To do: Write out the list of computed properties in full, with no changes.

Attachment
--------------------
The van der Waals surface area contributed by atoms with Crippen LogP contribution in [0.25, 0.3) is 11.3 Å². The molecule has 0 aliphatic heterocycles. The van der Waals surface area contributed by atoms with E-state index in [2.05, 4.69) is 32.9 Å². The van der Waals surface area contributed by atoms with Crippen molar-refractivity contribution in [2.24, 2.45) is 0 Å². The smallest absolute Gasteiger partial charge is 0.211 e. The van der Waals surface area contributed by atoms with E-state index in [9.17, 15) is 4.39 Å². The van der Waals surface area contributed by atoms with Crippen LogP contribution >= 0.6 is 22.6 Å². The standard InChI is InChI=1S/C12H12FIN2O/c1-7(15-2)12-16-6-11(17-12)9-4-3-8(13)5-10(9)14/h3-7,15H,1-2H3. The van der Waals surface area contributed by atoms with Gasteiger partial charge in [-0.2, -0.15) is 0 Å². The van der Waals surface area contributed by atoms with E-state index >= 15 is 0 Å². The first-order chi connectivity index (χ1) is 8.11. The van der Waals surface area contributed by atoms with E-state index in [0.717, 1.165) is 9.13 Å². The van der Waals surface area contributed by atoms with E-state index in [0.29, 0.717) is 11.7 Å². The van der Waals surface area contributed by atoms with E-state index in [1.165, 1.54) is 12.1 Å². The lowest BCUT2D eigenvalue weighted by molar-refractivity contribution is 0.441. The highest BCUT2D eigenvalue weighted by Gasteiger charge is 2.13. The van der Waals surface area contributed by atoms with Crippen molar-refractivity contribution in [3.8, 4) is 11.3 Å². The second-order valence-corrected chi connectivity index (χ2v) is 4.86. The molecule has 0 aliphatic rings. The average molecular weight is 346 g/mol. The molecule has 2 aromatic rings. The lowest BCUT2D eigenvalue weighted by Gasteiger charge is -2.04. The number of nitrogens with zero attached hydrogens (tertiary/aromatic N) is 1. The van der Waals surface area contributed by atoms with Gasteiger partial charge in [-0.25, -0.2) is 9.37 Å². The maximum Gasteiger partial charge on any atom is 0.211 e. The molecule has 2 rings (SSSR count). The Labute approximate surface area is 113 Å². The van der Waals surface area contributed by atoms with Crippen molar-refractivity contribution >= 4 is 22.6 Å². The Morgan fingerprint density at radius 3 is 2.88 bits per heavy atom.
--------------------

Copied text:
The van der Waals surface area contributed by atoms with Crippen LogP contribution in [0.25, 0.3) is 11.3 Å². The molecule has 0 aliphatic heterocycles. The van der Waals surface area contributed by atoms with E-state index in [2.05, 4.69) is 32.9 Å². The van der Waals surface area contributed by atoms with Crippen molar-refractivity contribution in [2.24, 2.45) is 0 Å². The smallest absolute Gasteiger partial charge is 0.211 e. The van der Waals surface area contributed by atoms with E-state index in [9.17, 15) is 4.39 Å². The van der Waals surface area contributed by atoms with Crippen LogP contribution >= 0.6 is 22.6 Å². The standard InChI is InChI=1S/C12H12FIN2O/c1-7(15-2)12-16-6-11(17-12)9-4-3-8(13)5-10(9)14/h3-7,15H,1-2H3. The van der Waals surface area contributed by atoms with Gasteiger partial charge in [-0.2, -0.15) is 0 Å². The van der Waals surface area contributed by atoms with E-state index >= 15 is 0 Å². The first-order chi connectivity index (χ1) is 8.11. The van der Waals surface area contributed by atoms with E-state index in [0.717, 1.165) is 9.13 Å². The van der Waals surface area contributed by atoms with E-state index in [0.29, 0.717) is 11.7 Å². The van der Waals surface area contributed by atoms with E-state index in [1.165, 1.54) is 12.1 Å². The lowest BCUT2D eigenvalue weighted by molar-refractivity contribution is 0.441. The highest BCUT2D eigenvalue weighted by Gasteiger charge is 2.13. The van der Waals surface area contributed by atoms with Crippen molar-refractivity contribution in [3.8, 4) is 11.3 Å². The second-order valence-corrected chi connectivity index (χ2v) is 4.86. The molecule has 0 aliphatic rings. The average molecular weight is 346 g/mol. The molecule has 2 aromatic rings. The lowest BCUT2D eigenvalue weighted by Gasteiger charge is -2.04. The number of nitrogens with zero attached hydrogens (tertiary/aromatic N) is 1. The van der Waals surface area contributed by atoms with Gasteiger partial charge in [-0.25, -0.2) is 9.37 Å². The maximum Gasteiger partial charge on any atom is 0.211 e. The molecule has 2 rings (SSSR count). The Labute approximate surface area is 113 Å². The van der Waals surface area contributed by atoms with Crippen molar-refractivity contribution >= 4 is 22.6 Å². The Morgan fingerprint density at radius 3 is 2.88 bits per heavy atom.